Kim Richey released her self-titled debut album this week in 1995 on Mercury Records. I remember this music well, from her association with Mary Chapin Carpenter. I even saw her open for Trisha Yearwood during an intimate ‘in the round’ performance during Trisha’s “Real Live Woman” tour in 2000.
To my ears, the song I most know her for is her debut single and biggest hit “Just My Luck,” which hit #47. The song is an excellent up-tempo number about a woman who is fine on her own until she falls in love:
I was livin’ the good life
None of that silly love stuff
Then I went and fell for you
Ain’t that just my luck?
“Just My Luck” feels like a Yearwood song through and through. Her second single, “Those Words We Said” subsequently appeared on Thinkin’ About You that very same year. The mid-tempo ballad, about a woman leaving home after an argument, is fabulous. It performed slightly worse for Richey, stalling at #59. Third single “From Where I Stand,” which peaked at #66, continues in the same vibe and is very good.
Another familiar tune, “You’ll Never Know” was the second single off of Mindy McCready’s sophomore album, If I Don’t Stay The Night in 1998. It’s always been one of my favorite singles from McCready and I didn’t realize until today that Richey had co-written it.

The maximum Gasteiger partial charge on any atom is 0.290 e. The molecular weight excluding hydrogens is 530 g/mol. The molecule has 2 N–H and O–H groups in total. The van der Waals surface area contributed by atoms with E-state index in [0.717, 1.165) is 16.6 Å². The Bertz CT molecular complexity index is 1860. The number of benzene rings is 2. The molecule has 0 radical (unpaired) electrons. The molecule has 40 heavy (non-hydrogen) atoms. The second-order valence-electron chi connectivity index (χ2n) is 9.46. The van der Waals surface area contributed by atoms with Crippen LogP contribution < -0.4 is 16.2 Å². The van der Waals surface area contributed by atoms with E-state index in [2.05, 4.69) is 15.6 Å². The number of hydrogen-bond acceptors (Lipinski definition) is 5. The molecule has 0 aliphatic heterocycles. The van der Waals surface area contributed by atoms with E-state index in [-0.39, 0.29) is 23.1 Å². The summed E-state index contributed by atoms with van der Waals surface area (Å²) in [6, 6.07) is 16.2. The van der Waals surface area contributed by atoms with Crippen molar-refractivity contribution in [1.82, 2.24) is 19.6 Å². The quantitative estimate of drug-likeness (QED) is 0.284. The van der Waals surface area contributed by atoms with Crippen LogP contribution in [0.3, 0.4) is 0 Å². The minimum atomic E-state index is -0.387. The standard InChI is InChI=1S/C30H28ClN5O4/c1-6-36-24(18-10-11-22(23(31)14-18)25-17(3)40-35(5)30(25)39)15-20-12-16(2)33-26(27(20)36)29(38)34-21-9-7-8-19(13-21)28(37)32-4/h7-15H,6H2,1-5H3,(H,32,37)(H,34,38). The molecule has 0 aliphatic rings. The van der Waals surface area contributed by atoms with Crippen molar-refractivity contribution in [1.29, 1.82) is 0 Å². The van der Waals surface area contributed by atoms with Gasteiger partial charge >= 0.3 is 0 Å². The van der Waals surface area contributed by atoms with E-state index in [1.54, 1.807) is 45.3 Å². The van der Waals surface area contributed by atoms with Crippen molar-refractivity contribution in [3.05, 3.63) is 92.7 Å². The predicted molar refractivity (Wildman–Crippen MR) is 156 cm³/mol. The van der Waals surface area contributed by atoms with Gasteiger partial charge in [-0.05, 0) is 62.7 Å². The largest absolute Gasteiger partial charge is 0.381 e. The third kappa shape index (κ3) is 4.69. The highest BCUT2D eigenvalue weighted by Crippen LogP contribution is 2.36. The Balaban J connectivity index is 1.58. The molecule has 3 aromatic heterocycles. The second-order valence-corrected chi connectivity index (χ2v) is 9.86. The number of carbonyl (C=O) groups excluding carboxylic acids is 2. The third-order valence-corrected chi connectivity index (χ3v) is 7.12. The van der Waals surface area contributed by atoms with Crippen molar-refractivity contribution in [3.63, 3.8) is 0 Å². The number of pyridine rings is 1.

“Just Like The Moon” is equally excellent, with an engaging melody. “Let The Sun Fall Down” is a sparse ballad that nicely showcases Richey’s effective voice. “Sweet Mysteries” is a sweet ballad about a woman wondering why a man fell in love with her in the first place. “Can’t Find the Words” continues in the same vein, but finds a woman unable to properly tell her man she loves him. Richey is calling her man’s bluff on “That’s A Lie,” a very good song about confrontation.
“Echoes of Love” is an ear-catching rocker and a nice change of pace. “Here I Go Again” and “That’s Exactly What I Mean” are mid-tempo and fall in the same sonic makeup of “That’s My Luck.” Both are very strong and well executed. “Good,” which continues in that same vein, is a fine way to close out the album.
Richie reminds me a lot, at least on this record, as a country music answer to the pop females who dominated the Lilith Fair Circuit. In researching Richey for this review, I found out her song “Desire” was actually recorded by Dixie Chicks on Shouldn’t A Told You That in 1993.
Kim Richey is a great album that introduced a fine songwriter into the country music elite. I highly recommend seeking this one out.